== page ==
“The performance of the new vehicle market for the first two months of 2021, compared with the pre-Covid first two months of 2020, continues to reflect the economic and social challenges in SA considering that the country’s economy was already in a recession before the outbreak of the global health pandemic,” says naamsa.
“Although a rebound in the new vehicle market is anticipated from March 2021 onwards, compared to the low-base affected Covid-19 corresponding months in 2020, it is likely that both business and consumer confidence will remain subdued over the balance of the year.
“Vehicle sales are linked to the strength of the economy and the pandemic not only deepened an existing economic recession, but its severe impact resulted in that the domestic new vehicle market in 2020 dropped back to the levels of two decades ago. The significant fall in aggregate new vehicle sales occurred despite a 300-basis point interest rate cut during 2020 to a near 50-year low.”
The organisation also noted that the vehicle rental industry, which is a major buyer, was mostly absent in 2020 due to the lockdown restrictions on business travel and tourism.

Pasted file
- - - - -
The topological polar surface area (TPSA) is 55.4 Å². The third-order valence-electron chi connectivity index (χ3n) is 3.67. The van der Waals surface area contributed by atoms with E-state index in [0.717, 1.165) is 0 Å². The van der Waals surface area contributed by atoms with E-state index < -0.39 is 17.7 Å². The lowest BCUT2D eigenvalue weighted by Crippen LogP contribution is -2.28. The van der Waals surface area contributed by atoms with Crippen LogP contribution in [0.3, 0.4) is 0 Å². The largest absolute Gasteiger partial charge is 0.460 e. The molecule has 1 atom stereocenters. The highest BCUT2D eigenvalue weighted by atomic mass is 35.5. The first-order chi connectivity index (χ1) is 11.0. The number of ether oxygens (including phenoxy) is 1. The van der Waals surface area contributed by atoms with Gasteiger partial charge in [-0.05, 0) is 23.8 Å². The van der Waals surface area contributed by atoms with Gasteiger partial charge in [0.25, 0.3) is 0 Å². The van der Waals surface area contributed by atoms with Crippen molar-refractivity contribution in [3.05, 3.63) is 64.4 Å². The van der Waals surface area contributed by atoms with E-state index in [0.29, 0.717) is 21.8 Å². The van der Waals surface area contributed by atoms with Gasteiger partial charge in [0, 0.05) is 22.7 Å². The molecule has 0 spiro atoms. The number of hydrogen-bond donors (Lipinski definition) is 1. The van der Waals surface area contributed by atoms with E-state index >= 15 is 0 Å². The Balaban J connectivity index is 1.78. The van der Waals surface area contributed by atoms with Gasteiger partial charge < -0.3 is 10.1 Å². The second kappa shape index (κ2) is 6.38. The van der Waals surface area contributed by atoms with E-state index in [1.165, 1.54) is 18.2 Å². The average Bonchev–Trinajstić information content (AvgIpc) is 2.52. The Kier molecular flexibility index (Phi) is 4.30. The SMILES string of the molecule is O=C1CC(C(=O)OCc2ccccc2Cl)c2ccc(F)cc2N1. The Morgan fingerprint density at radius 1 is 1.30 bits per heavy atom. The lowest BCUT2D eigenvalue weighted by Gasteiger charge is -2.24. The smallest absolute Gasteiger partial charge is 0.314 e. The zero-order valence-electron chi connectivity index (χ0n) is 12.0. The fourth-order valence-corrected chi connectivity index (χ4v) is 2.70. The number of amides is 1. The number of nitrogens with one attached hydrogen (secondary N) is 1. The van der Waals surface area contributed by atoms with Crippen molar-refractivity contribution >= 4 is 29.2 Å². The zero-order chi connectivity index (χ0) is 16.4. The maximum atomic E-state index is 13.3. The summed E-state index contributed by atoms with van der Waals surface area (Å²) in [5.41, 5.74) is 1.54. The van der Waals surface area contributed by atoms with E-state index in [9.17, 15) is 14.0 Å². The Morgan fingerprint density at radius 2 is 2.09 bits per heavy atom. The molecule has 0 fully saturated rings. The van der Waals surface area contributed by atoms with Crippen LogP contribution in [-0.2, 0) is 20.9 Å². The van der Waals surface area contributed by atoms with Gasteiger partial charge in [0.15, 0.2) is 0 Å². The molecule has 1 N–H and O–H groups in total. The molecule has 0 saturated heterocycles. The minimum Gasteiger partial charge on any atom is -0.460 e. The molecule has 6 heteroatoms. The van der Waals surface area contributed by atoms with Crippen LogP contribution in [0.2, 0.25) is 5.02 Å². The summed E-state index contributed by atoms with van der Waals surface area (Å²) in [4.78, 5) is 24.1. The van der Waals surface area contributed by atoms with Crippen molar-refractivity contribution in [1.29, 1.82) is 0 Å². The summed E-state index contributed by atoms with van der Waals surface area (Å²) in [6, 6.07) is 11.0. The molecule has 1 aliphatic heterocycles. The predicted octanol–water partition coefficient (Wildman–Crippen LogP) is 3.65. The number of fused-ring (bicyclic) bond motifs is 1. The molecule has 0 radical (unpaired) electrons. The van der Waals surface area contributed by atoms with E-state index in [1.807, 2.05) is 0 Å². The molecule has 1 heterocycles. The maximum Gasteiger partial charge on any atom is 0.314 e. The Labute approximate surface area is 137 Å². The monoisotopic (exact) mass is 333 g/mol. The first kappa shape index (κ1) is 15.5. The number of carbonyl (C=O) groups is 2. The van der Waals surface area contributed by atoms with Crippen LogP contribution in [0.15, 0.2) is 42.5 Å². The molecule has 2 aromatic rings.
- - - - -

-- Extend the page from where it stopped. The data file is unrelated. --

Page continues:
This sector will also take a long time to recover as long as SA is seen as a health risk by foreign tourists and governments.
Maybe one can take a bit of comfort from the large decline in car sales in that it is good for the environment. More than 10 million new cars were sold globally, saving on the energy to produce and ship them, as well as cutting exhaust emissions by millions of tons.
Not that it would make a big difference – best estimates show that there are some 1.4 billion cars on the planet.